Postal Inspectors Warn Veterans Of Scams Targeting Them
NORTH DAKOTA – The U.S. Postal Inspection Service is warning the nation’s veterans that scammers are creating and implementing scams specifically designed for them. These scams include
COVID Vaccination Scams: Scammers will offer veterans a “cut in the vaccination line,” cash payments, or other incentives around obtaining a COVID vaccination.
Romance Scams: Veterans and active-duty service members are tempting targets for “catfishing” romance scams, where scammers will utilize a picture of a service member posted online and create fake dating profiles to lure unsuspecting singles into giving up personally identifiable information and/or money.
VA Loan Scams: Offers to refinance VA loans at extremely low rates.
Update Your File Scam: An imposter, claiming to be from a government agency, attempts to get a veteran's personal information to "update their file" so they can maintain their benefits.
Secret Veteran Benefits Scam: Veterans are told they qualify for "secret" government programs or benefits that offer thousands of dollars - but first, they attempt to collect personal information or a fee.
Pension Poaching Scam: Scammers often offer veterans lump sum payments upfront, in exchange for signing over all their future monthly benefit checks.
Aid and Attendance Scam: Veterans (or their family members) receive an offer to move their assets into a living trust so that they can qualify for financial assisted-Iiving benefits.
According to an AARP survey, veterans are twice as likely to be targets of scammers as the general public. That is why the U.S. Postal Inspection Service joined with AARP to create Operation Protect Veterans, a crime prevention program designed to provide information and resources to veterans and military families nationwide about scams and fraud schemes specifically created for them.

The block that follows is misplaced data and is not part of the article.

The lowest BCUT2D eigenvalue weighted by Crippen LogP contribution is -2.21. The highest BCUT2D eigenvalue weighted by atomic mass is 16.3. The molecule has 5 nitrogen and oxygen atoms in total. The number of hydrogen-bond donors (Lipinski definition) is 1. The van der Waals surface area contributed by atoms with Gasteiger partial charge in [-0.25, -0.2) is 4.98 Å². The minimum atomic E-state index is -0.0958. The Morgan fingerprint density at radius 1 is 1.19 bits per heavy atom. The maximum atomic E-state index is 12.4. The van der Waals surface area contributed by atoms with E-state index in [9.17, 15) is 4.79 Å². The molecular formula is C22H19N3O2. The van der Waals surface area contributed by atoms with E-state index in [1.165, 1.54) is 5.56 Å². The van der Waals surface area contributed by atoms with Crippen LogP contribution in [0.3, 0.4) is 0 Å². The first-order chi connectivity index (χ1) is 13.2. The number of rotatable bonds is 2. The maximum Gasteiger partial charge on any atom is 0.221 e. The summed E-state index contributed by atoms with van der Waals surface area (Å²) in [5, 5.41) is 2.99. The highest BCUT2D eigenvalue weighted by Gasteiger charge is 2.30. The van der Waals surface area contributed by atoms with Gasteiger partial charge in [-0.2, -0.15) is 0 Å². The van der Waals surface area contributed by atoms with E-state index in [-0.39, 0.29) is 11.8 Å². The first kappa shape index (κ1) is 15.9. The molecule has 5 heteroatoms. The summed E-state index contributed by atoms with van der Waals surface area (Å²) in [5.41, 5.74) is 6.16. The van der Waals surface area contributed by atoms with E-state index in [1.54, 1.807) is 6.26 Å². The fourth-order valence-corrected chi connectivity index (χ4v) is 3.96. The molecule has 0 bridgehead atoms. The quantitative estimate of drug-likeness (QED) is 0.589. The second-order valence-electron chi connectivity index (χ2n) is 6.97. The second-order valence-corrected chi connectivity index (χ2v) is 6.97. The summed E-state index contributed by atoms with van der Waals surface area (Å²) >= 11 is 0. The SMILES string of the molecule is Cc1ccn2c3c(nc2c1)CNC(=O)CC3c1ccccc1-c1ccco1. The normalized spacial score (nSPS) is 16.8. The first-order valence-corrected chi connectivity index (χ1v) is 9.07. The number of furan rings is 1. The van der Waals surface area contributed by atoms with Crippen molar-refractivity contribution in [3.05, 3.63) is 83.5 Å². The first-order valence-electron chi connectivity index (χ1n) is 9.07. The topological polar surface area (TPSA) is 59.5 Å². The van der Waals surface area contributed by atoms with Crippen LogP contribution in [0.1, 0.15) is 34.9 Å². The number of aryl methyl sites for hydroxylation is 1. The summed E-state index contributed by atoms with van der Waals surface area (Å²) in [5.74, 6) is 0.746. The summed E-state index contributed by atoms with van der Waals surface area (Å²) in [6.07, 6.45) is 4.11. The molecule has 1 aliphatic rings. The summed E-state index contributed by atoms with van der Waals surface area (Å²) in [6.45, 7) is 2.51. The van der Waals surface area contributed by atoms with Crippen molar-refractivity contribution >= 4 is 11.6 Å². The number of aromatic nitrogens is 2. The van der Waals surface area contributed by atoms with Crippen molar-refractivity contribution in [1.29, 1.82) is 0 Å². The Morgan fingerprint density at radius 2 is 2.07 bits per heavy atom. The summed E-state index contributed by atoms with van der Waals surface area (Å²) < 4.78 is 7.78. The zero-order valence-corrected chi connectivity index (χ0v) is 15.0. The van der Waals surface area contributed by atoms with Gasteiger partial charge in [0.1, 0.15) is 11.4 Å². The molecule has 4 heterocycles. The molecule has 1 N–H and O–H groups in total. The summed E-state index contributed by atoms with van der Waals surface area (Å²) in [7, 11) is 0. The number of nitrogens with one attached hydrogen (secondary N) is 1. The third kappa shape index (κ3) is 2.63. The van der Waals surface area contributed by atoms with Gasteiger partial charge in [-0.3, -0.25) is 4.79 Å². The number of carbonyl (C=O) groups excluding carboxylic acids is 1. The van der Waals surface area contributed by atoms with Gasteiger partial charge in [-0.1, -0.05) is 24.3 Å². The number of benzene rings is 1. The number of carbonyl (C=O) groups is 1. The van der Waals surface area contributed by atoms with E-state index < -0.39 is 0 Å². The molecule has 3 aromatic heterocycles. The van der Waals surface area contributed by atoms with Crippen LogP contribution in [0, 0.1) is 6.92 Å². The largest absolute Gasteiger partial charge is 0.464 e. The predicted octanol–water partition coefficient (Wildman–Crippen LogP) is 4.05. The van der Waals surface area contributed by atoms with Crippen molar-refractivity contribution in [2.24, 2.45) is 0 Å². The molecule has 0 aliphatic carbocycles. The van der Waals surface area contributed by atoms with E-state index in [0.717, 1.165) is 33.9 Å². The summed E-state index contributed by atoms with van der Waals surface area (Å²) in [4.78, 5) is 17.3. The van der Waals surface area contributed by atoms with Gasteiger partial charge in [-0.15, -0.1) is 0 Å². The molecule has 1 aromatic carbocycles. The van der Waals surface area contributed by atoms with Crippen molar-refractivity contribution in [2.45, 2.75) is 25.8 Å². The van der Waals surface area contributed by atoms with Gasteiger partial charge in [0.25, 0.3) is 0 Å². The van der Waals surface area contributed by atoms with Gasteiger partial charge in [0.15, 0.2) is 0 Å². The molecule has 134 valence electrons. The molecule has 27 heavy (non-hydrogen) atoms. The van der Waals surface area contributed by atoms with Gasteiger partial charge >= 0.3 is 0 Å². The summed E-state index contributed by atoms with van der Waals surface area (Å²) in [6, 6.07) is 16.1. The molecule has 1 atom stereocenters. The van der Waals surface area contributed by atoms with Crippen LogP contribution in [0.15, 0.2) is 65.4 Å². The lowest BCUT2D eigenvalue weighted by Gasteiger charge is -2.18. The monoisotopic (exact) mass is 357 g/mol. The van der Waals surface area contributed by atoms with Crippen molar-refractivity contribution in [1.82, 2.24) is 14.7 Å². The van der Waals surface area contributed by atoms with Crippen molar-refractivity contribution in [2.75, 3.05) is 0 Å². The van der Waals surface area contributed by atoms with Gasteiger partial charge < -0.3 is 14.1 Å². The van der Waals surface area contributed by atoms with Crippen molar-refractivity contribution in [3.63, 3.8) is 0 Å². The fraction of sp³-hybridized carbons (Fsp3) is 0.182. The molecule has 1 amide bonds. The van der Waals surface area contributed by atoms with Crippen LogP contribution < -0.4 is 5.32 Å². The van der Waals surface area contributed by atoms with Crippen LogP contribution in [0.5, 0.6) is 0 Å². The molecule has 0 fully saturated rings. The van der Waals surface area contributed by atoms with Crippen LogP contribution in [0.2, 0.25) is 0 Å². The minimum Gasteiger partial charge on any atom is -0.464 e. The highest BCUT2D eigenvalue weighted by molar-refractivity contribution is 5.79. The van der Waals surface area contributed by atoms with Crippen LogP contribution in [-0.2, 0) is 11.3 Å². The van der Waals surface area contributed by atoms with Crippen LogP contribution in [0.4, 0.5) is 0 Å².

What can veterans do to protect themselves? Operation Protect Veterans recommends the following:
Don’t give any personal information over the phone to someone who contacts you. This includes bank account numbers, credit card numbers and your Social Security number.
Don’t be pressured into acting immediately.
Always check out any offer with a family member, trusted friend, local Veterans Affairs office, or local Better Business Bureau chapter.
Contact your telephone service provider and ask what kind of services they offer to help you block unwanted calls.
Sign up for real-time fraud alerts by visiting the AARP Fraud Watch Network website: www.aarp.org/fraudwatchnetwork.
If you believe you have been scammed, don’t let shame prevent you from reporting it. Contact your local police, the U.S. Postal Inspection Service (www.uspis.gov or 877-876-2455), or AARP (email@example.com or 877-908-3360).
“In addition to many of the same scams fraudsters use to target veterans, we’re now seeing more ‘timely’ scams, like those related to COVID,” said Chief Postal Inspector Gary Barksdale. “And as May is Military Appreciation Month, it’s a great time for everyone to become informed and spread the word about scams targeting veterans in order to, in some small way, help repay the tremendous debt we all owe those who have served.”
K. William Boyer is the Managing Editor of the Devils Lake News Journal. He can be reached at firstname.lastname@example.org, or by phone at (701) 662-2127.
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